Pointing to Brock Osweiler when looking at this game for Brady would be the most box-score-watching thing to do. Yes, on paper Osweiler had a monster game. And sure, Brady can dink and dunk his way to a fine day versus the Bears' stiff pass rush. And yes, Khalil Mack is banged-up (ankle). But don't overlook the crazy lucky bounces Miami got passing the ball or near picks Osweiler threw or ridiculous punt-return-like YAC Albert Wilson generated on two of the castaway quarterback's touchdowns. The Bears are still a top-five defense without question and will host a Brady offense that wants to lean on Sony Michel when possible. Brady does have plenty of weapons, but Chicago can neutralize many of them in the same way it did to Tampa Bay before an implosion in South Beach last week.
Deshaun Watson, HOU at JAX
No. Just no. Houston's offensive line is a disaster, and Watson is not doing it any favors, holding the ball too long and forcing bad throws under pressure. Against Dak Prescott's Cowboys, the Jaguars suffered mightily versus another running quarterback who takes too long to survey the field last week, but he has one of the better offensive lines in football (yes, still) and an elite running back who helped move the sticks consistently. The Texans don't have the ground game to keep Jacksonville honest, and with Will Fuller a step slow due to a hamstring injury against a secondary with much to prove and the talent to do it, Watson is going to fall on his face for the second straight week.
Carlos Hyde, CLE at TB
This simply is not a Hyde game. It's not his style. The Buccaneers have allowed exactly as many receiving yards (333) as they have rushing yards to the running back position. Hyde has a whopping 29 receiving yards on 10 targets. Meanwhile, he's averaged more than 4.0 YPC just once on the season and required volume and red-zone attempts to generate fantasy points. Against a Tampa Bay defense that added first-round pick Vita Vea to a hugely upgraded defensive line, he's going to find little running room (they've given up 3.5 YPC to RBs) and, perhaps, a season low in carries. Duke Johnson is working his way onto the field more often, and Nick Chubb is overdue for an increased workload.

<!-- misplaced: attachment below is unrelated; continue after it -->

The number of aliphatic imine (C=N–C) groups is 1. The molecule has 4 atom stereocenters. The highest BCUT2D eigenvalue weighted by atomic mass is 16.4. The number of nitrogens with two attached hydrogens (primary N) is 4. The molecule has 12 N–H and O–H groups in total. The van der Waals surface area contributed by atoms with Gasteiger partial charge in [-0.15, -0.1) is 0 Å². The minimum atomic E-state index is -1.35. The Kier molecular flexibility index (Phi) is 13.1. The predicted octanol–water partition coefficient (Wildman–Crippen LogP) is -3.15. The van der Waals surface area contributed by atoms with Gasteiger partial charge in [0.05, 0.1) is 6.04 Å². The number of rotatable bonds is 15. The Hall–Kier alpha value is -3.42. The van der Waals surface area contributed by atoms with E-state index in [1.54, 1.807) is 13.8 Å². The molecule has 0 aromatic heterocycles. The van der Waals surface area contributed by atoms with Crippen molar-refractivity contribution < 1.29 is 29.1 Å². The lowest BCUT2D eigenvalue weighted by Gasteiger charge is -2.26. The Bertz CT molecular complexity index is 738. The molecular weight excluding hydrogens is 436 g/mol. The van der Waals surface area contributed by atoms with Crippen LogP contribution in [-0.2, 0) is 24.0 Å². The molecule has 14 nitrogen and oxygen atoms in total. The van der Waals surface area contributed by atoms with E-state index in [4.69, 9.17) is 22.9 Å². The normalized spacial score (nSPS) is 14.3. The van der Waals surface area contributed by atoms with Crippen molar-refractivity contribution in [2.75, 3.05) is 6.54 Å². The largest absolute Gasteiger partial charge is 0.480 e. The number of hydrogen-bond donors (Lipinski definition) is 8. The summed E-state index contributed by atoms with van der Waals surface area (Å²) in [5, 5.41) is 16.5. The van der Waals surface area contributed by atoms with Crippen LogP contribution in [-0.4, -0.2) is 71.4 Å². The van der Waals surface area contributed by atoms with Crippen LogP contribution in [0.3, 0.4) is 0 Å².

Isaiah Crowell, NYJ vs. MIN
The Jets might want to lean on their ground game this week with their receiving corps ailing, but good luck with that. The Vikings will be wise to stack the box and make rookie quarterback Sam Darnold test the likes of Xavier Rhodes and Harrison Smith. That spells doom for Crowell, who's done nothing this year as a pass catcher and has been the epitome of big-play or touchdown-dependent to produce. His five carries of 20-plus yards have accounted for 250 of his 430 rushing yards and two of his touchdowns. Against a Minnesota defense that has allowed the shortest "long" run in the league (a measly 16 yards) and has given up just one rushing touchdown to the tailback position, Crowell has 'bust week' written all over him.